DJing in 3D: How DJs use Music Stems with Dolby Atmos

DJing in 3D: How DJs use Music Stems with Dolby Atmos

DJing in 3D: How DJs use Music Stems with Dolby Atmos

Surround sound technology made a significant advancement in 2012 when Dolby Laboratories debuted the ultimate surround sound experience dubbed Dolby Atmos. Many movie theater chains began replacing their 5.1 and 7.1 surround sound systems for Dolby Atmos equipped theaters, some even requiring an upcharge for the Dolby Atmos experience. Now, we are witnessing a new trend of Dolby Atmos slowly making a mark on nightlife by introducing Atmos into nightclub sound systems. The possibility of having Dolby Atmos available at your local nightclub is something that is exciting and promises more creativity for DJs to experiment with 3D sound placement, as well as a more dynamic music listening experience for club goers.

Dolby’s DJ App for Atmos

The switch to Dolby Atmos is a step away from traditional stereo systems found in most venues and nightclubs, which only allow the placement of sound in the left, right or center channels. With Dolby Atmos, the increased speaker count allows the DJ to place a sound in 128 different placement points around the room. First introduced to London’s Ministry of Sound nightclub in 2016, Dolby Atmos proved to be a successful investment that revealed a new market available for Atmos technology. In 2017, Chicago’s Sound-Bar nightclub became the second venue to brand itself with Dolby Atmos. San Francisco’s, HALYCON, is now the third music venue in the world to introduce Dolby Atmos, and the first on the West Coast. Debuting the new sound system with 14 additional Pioneer speakers, HALYCON with sure to attract more attention with upcoming events featuring artists like I_O, Chus & Cabellos, Christian Martin, Doorly, Hydra, Solarstone, and Yousef.

The process of mixing song stems in Dolby Atmos requires extensive preparation using Dolby’s panning plugin to place the instruments around the room to create an immersive experience. Luckily, Dolby has a useful Stem Creation Guide included on their website that may help clarify this process for DJs who have never mixed in Dolby Atmos before. According to the guide, DJs should approach their stem creation with the final format of a maximum 12 total groups/stems. The drums and bass would remain stereo, and only the melodic and FX elements would be the sound “objects” placed around the room. These types of elements might include stems such as Keys, Pads, Synths, Leads, Percussion, FX, and Vocals. With this information it is clear how valuable obtaining the individual stems to a song is when DJing in Dolby Atmos. XTRAX STEMS can be a useful tool if you do not own or have access to the original stems of a song. Given that DJs would need to have the stems to the song to play in Atmos, XTRAX STEMS can become incredibly useful for someone who may want to DJ at a venue with Atmos technology. Only time will tell if Atmos continues to spread to other venues and if audiences will express increased interest in events presented in Dolby Atmos.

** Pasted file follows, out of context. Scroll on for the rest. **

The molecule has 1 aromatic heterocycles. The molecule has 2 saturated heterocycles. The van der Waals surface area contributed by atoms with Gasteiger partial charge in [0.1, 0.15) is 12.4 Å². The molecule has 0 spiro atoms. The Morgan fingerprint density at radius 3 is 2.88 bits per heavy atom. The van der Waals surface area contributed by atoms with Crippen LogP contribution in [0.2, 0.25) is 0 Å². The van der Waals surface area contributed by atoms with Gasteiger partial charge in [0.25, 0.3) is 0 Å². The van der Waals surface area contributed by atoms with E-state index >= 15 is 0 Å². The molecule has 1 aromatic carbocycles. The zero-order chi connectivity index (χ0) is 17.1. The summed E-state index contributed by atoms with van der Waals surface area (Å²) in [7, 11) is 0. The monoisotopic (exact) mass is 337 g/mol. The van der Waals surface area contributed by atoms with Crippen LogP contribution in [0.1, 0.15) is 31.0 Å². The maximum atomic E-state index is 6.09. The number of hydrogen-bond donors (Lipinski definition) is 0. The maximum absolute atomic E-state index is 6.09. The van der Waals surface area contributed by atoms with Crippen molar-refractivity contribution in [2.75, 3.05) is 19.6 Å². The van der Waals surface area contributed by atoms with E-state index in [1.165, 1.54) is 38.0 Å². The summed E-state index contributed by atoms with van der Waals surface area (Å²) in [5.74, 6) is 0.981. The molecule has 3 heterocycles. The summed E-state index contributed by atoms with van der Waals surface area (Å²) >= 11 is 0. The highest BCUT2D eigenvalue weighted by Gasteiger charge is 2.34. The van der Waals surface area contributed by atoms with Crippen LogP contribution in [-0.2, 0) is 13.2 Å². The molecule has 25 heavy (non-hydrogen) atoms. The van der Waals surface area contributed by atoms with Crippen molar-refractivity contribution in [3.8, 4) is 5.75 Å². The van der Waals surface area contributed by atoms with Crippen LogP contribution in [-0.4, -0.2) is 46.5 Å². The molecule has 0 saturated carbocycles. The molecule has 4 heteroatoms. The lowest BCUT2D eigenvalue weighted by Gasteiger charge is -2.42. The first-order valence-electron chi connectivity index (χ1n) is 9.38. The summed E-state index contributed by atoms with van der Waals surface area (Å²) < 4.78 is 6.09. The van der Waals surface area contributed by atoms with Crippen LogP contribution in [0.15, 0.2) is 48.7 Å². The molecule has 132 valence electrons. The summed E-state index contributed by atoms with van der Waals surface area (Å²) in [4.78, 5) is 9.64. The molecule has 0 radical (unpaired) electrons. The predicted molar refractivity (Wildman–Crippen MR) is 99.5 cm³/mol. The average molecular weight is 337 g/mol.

Venomisto Presents ADX TRAX Pro 3 SP Tutorial Series

Venomisto Presents ADX TRAX Pro 3 SP Tutorial Series

Venomisto Presents ADX TRAX Pro 3 SP Tutorial Series

Hi all,

I’m excited to be working together with Audionamix on some real cutting edge technology. Their source separation solution is the only one I’ve found that really works for creating professional sounding acapellas and instrumentals.

I’ve gone ahead and put together a 5-part video tutorial series on using Audionamix ADX TRAX Pro 3 SP to isolate vocals from a song. In it, we’ll walk through a vocal extraction together, from start-to-finish. Some of the things we’ll cover include:

  • Running the initial audio source separation
  • Refining the pitch guide to achieve a more accurately pitched separation